CHAPTER 1. SENTENTIAL LOGIC
1. Introduction
In sentential logic we study how given sentences may be combined to form
more complicated compound sentences. For example, from the sentences 7
is prime, 7 is odd, 2 is prime, 2 is odd, we can obtain the followi

CHAPTER 5. THE INCOMPLETENESS THEOREM
1. Introduction
G
odels famous Incompleteness Theorem states that there are sentences
true on N which are not consequences of PA. In fact, this holds for any
reasonable set of axioms in place of PA, as we will explain

Math 445: Exam 3
Fall 2013
Important: You may (and really should!) use any Axioms and/or Lemmas (from the attached
sheet, which you may tear off) you wish unless a problem specifies otherwise. If you use an Axiom
or Lemma please specify which one(s) you u

MATH 445 Exam I 2 October 2009
Work each numbered problem on a separate answer sheet. Show all your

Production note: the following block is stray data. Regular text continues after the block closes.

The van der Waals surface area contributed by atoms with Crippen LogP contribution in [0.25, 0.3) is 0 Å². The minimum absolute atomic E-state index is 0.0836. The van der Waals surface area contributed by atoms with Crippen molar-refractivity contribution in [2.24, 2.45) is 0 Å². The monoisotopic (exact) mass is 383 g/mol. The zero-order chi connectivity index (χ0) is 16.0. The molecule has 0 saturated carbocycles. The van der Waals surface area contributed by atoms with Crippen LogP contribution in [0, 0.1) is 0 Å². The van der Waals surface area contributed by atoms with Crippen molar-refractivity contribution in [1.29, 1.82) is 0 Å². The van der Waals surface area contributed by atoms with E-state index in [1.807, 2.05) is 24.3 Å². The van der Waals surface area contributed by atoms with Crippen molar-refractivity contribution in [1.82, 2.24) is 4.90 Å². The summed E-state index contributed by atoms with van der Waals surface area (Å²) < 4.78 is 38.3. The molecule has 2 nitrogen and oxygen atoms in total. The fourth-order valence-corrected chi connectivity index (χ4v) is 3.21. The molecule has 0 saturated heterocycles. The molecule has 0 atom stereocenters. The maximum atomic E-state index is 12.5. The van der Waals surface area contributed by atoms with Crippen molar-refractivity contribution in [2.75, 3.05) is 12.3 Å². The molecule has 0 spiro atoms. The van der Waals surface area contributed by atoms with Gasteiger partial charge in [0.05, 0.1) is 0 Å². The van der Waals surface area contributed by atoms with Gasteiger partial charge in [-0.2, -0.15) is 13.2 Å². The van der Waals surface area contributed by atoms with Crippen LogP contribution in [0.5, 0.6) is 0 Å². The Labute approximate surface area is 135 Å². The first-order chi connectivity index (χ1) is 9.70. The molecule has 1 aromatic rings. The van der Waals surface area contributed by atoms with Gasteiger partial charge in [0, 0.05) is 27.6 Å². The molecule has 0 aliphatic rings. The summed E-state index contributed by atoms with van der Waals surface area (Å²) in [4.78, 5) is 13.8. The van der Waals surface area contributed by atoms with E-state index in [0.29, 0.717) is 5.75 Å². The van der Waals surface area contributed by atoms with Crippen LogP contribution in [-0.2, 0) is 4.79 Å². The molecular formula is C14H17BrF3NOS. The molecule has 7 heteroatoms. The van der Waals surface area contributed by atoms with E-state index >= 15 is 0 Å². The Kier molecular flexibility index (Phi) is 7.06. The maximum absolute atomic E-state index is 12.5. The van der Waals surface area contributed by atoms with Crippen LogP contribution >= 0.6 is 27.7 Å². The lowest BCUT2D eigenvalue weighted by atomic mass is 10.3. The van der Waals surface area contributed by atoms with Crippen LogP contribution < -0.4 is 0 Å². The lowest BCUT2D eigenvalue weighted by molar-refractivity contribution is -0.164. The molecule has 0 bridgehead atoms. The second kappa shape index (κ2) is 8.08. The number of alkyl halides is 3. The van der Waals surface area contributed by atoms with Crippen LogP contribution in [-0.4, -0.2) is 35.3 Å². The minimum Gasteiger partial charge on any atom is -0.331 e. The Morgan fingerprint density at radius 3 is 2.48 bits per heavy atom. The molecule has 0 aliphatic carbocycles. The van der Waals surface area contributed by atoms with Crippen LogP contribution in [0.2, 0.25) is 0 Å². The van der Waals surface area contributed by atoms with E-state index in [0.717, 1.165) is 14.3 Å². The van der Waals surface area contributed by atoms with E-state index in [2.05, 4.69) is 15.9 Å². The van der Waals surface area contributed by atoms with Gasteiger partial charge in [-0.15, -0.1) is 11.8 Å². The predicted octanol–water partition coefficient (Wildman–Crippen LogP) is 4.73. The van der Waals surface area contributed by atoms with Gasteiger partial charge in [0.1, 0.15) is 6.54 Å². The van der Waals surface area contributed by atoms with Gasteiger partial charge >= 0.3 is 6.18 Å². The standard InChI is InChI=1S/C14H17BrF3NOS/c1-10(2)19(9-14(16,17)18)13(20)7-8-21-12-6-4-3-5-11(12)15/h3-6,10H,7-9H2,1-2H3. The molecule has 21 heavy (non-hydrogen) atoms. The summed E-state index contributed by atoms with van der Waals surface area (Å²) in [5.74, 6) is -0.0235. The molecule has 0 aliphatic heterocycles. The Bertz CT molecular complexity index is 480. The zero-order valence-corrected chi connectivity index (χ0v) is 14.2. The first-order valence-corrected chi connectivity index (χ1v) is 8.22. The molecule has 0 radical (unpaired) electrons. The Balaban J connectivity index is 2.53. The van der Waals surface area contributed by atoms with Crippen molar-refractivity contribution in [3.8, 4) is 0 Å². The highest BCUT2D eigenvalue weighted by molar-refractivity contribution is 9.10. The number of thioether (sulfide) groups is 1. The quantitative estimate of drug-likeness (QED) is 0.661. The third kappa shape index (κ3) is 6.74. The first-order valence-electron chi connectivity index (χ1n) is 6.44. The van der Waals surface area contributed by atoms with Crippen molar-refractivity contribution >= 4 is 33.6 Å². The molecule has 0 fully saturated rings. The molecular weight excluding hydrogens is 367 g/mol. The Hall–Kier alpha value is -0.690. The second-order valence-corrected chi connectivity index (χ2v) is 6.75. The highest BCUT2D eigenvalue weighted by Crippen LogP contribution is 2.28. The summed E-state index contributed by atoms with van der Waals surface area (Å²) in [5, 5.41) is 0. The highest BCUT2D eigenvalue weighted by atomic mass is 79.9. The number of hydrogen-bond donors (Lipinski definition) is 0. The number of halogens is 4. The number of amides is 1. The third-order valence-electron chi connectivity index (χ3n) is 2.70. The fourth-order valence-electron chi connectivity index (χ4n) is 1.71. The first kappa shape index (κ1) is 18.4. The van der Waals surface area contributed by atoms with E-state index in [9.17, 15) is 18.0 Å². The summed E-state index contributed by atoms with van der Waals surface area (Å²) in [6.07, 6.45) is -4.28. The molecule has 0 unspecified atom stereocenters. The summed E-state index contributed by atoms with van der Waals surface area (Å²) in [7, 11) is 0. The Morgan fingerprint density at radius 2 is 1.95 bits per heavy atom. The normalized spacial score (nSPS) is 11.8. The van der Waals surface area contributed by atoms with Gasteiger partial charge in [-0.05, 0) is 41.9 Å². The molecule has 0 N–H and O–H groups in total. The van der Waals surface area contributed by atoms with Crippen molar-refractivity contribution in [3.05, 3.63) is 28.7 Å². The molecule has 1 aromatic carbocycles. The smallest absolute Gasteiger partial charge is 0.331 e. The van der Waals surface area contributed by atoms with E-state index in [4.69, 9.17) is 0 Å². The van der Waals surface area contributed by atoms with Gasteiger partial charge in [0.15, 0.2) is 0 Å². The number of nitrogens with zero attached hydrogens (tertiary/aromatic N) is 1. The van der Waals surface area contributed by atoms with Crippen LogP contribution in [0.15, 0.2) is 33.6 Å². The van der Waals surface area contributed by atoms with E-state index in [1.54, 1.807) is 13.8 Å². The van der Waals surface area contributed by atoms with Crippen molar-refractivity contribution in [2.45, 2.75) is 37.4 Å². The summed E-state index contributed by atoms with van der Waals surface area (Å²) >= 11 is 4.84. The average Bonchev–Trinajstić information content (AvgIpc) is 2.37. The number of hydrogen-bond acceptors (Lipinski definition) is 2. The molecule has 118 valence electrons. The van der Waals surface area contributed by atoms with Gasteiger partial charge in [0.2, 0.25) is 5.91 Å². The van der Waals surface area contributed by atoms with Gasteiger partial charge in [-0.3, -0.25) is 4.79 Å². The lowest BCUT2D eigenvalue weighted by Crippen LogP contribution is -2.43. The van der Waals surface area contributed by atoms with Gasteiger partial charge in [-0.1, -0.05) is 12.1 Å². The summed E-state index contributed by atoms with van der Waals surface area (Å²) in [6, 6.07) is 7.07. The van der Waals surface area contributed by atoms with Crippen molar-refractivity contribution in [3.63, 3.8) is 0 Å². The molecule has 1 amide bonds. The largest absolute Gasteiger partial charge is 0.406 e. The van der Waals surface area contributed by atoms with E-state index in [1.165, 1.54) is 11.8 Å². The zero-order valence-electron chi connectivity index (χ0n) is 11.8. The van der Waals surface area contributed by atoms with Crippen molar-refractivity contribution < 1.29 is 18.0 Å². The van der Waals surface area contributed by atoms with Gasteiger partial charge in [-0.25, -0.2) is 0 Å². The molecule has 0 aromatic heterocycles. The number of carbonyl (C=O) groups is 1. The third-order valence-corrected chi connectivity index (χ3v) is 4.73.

work for each problem clearly on the answer sheet for that problem. Write
your name and the problem number on each answer sheet. Good luck.
1. [15 pts] Use

Math 445: Exam 1
Fall 2013
Directions: You may only use completeness/compactness on question 9. On all other questions you
may use whatever you want unless specified.
1. Find all ways that parentheses can be added to A B C in order to make it a sentence.

APPENDIX: AXIOMS FOR ARITHMETIC ON THE
NATURAL NUMBERS
1. Introduction
In this appendix we give an axiomatic system for arithmetic on the natural numbers, that is, the set N of non-negative integers. The arithmetic
functions we consider are s (successor),

CHAPTER 4. COMPUTABILITY AND DECIDABILITY
1. Introduction
By definition, an n-ary function F on N assigns to every n-tuple k1 , . . . , kn
of elements of N a unique l N which is the value of F at k1 , . . . , kn ,
F (k1 , . . . , kn ). In most common exam

CHAPTER 3. THE COMPLETENESS THEOREM
1. Introduction
In this Chapter we prove G
odels Completeness Theorem for first order
logic.
Theorem 1.1. (Completeness Theorem) Let SnL .
(a) is satisfiable iff is consistent.
(b) For any SnL , iff |= .
By Soundness (T

CHAPTER 2. FIRST ORDER LOGIC
1. Introduction
First order logic is a much richer system than sentential logic. Its interpretations include the usual structures of mathematics, and its sentences enable
us to express many properties of these structures. For